So what would be the payoff from all that thriftiness? A reasonable rate of return on investment, after depreciation, is roughly 7%. So $1.5 trillion in extra assets would have a return of about $100 billion a year. That $100 billion is roughly 1% of an $11 trillion economy. Over ten years, then, complete elimination of the trade deficit might–might–have added a tenth of a percentage point to growth. That’s a good measure of the size of the virtues of savings–roughly a tenth of a percentage point on growth. That’s 0.1 percentage points. To put that in perspective, the estimates of long-term productivity growth have risen roughly a full percentage point over the past decade. The effects of technology more than swamp the effects of savings.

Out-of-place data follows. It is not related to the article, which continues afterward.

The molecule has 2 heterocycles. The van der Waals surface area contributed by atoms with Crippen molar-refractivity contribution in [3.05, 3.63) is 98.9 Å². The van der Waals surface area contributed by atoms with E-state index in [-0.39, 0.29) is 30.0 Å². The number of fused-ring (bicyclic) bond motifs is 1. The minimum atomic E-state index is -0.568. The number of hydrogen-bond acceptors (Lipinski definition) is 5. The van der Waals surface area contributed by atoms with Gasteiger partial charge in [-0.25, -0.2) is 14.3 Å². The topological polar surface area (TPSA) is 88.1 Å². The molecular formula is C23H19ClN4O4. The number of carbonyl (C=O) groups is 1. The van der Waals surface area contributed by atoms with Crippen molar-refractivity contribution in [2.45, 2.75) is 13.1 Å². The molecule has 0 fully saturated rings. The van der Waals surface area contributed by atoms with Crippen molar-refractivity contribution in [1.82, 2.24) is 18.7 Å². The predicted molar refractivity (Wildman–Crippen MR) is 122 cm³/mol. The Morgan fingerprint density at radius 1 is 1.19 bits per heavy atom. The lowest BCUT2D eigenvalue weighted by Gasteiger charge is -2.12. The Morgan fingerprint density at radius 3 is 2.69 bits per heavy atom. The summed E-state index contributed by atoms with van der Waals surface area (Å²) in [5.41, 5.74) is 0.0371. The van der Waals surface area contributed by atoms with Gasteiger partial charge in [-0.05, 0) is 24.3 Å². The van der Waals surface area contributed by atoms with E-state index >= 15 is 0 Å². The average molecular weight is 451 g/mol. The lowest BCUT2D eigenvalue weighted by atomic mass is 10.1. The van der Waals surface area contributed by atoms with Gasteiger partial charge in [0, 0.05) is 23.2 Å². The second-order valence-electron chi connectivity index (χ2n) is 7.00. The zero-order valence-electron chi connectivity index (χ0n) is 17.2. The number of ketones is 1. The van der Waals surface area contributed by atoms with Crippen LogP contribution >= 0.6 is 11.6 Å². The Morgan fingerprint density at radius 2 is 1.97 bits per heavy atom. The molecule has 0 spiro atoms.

If Mandel is trying to suggest that Mark Thoma and others are wrong when they advocate more savings, let me suggest that Mandel is confused. The old (1956) Solow model of growth consider savings (and capital accumulation) and technological progress as independent determinants of growth. More recent models of growth note that embodiment of new technology occurs with new machines – so investment and technological progress are complements. But Mandel concedes this and poses the question – why not borrow rather than save.
Keynes noted that the decision to save and the decision to invest for individuals are separate decisions. However, world investment is constrained by world savings. We can imagine a two-country model where one nation (let’s call it the United States) invests, while the other country (let’s call it China) saves. The fact that the first nation has to pay the second nation interest on its borrowings means the second nation gets some of the benefits from this investment. But let’s at the facts. China’s investment/GDP ratio is higher than our investment/GDP ratio. In fact, our net investment is almost solely financed from borrowing. So the facts show that U.S. is contributing very little to the world pool of savings.